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Temporary Threshold Shift (TTS)

Discussion in 'Acoustics' started by nelmr, Dec 29, 2010.

  1. nelmr

    nelmr Active Member

    Okay, so is this dangerous or not? From what I've read if this happens one should remember what caused it and avoid repeating it.

    Well, I have mild temporary threshold shift with small bit of ache in my right ear. This occurred after listening to my sub trying to play the loudest scene in the movie Inception (elevator/mountain facility explosions) - you see we are having some friends over to watch it this weekend and I wanted to make sure the VTF-15H can handle at the desired level and setting.

    At the listening position I was getting peaks of 103dBC (109dBZ). But I did spend some time closer to the sub while listening for distortion, port noise, or bottoming out (about 3-4 feet and closer to the wall). I was having peaks up to and perhaps above 110dBC in that location. I had the DIY mic about 2 feet from the sub and it was maxing out (it was calibrated with REW to only go 113.5dBC) I had the movie at -10dBFS. Most dialog was around 65dB.

    The overall SPL of the scene was averaging around 85dBC Slow at the listening location. But I repeated the scene over and over while taking measurements and adjusting some settings on the sub. I did this for perhaps an hour or so, with maybe 10-15 minutes near close to the sub.

    So I'm writing this to ask at what SPL, and for how long, does it take to have TTS? And more importantly how dangerous is it? I realize there are various degrees of TTS, but still I'm curious if any of it is safe.
     
  2. Towen7

    Towen7 Well-Known Member Staff Member Moderator

    OSHA require hearing protection if the SPL is in excess of 115 dbA (slow) and the exposure is greater than 15 mins. As exposure time increases the the permissible dbA decreases (30 mins = 110 dbA, 60 mins = 105 dbA, etc.) The exposure time is cumulative.
     
  3. Flint

    Flint "Do you know who I am?" Superstar

    A little ear ringing from time to time won't hurt you. If your ears are ringing after listen to something more than a few times a month, you are asking for trouble in the form of tinitus and permament hearing loss.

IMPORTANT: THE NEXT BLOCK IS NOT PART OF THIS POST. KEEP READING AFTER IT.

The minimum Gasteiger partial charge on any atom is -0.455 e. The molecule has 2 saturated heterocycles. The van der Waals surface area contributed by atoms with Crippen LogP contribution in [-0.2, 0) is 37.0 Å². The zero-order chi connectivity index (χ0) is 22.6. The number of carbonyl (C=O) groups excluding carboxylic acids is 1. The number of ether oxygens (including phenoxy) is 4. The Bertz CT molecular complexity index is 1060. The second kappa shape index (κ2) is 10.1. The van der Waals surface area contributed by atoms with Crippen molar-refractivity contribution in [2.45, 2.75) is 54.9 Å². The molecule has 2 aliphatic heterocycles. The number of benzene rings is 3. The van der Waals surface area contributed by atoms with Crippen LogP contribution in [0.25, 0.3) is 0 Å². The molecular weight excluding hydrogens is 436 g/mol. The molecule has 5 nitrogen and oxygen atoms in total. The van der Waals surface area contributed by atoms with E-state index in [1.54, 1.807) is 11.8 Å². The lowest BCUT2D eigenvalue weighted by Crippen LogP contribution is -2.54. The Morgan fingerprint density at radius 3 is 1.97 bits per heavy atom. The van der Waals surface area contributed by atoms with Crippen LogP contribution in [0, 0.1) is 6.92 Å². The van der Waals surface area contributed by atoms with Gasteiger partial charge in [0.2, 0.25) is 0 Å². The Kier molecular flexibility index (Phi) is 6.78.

4. Flint

    Flint "Do you know who I am?" Superstar

    By the way, my answer did not list specific SPLs for a reason. Everyone has different sensitivities to sound and one person might be able to handle a higher sustained SPL than another. OSHA guidelines are intended to protect darn and near everyone.
     
  5. Randy

    Randy Well-Known Member Famous

    I have found that extended exposure to high SPL's actually makes me a little dizzy as I have aged. It gives me a bit of vertigo (for lack of better terms) from time to time. That is why I have worn earplugs to the last couple of concerts I attended and I will have them again tomorrow night for the Trans siberian Orchestra show.

    We have 10th row floor seats and I am sure it is going to be plenty loud. My wife said I am a pussy, but I have been to close to a hundred concerts and between the car audio and other crap i have exposed myself to, I think I have done enough harm to myself.
     
  6. Alien

    Alien Active Member

    Your problem I don't think may have come from this single incident but rather the culmination of exposure during all of the recent testing you've been doing.
     
  7. Maximo

    Maximo Well-Known Member

    Short term, high exposure DB should be ok. My big question is why in the heck do you need it that load? Aside from that. I feel that all loud noise does some kind of damage. But luckily for you, because if the frequency range that you were exposed to you are/were less likely to incurr permenant hearing loss.

    The reason frequency has something to do with it has to do with the anatomy of the ear. The cilia that register 4000 hertz are at the biggest risk.

    I found this. This is a great site.

    http://scienceblogs.com/startswithabang ... r_that.php

    He say's he can't here above 13000 hz. I wonder if his speakers just won't play above that. I am totally gonna try this at home.

    Edit: Damn! Ok, I just dd a couple of people in my office and it made me dizzy listening to moderate levels of higher frequencies (14000 and above). So please be careful playing with this.
     
  8. Alien

    Alien Active Member


    Edit: Damn! Ok, I just dd a couple of people in my office and it made me dizzy listening to moderate levels of higher frequencies (14000 and above). So please be careful playing with this.[/quote]

    Were they warble tones?
     
  9. malsackj

    malsackj Well-Known Member

  10. PaulyT

    PaulyT Behind the Curtain Staff Member Administrator Moderator Superstar

    A number of us have those, I think. I have at least 2 pairs... They work pretty well at damping without distorting the frequency spectrum overly much (unlike just sticking your fingers in your ears ;)).
     
  11. Flint

    Flint "Do you know who I am?" Superstar

    I have several pair: some I keep with my drumset, some I keep in my car, some I keep in my PC bag, and some I keep in my luggage. They come in different dB attenuation levels, so I have different versions for different situations. When I play drums for fun I use the maximum reduction, for serious practicing or jamming I use the medium reduction, and for recording or live performances I use the minimum reduction so I can hear as much as possible. Same idea for going to shows, loud punk rock noise shows require more reduction than say a folk/pop band.
     
  12. Flint

    Flint "Do you know who I am?" Superstar

    I didn't mention the alternative hearing protection:

    search for "Ear Peace" and "Surefire Sonic Defenders"
     

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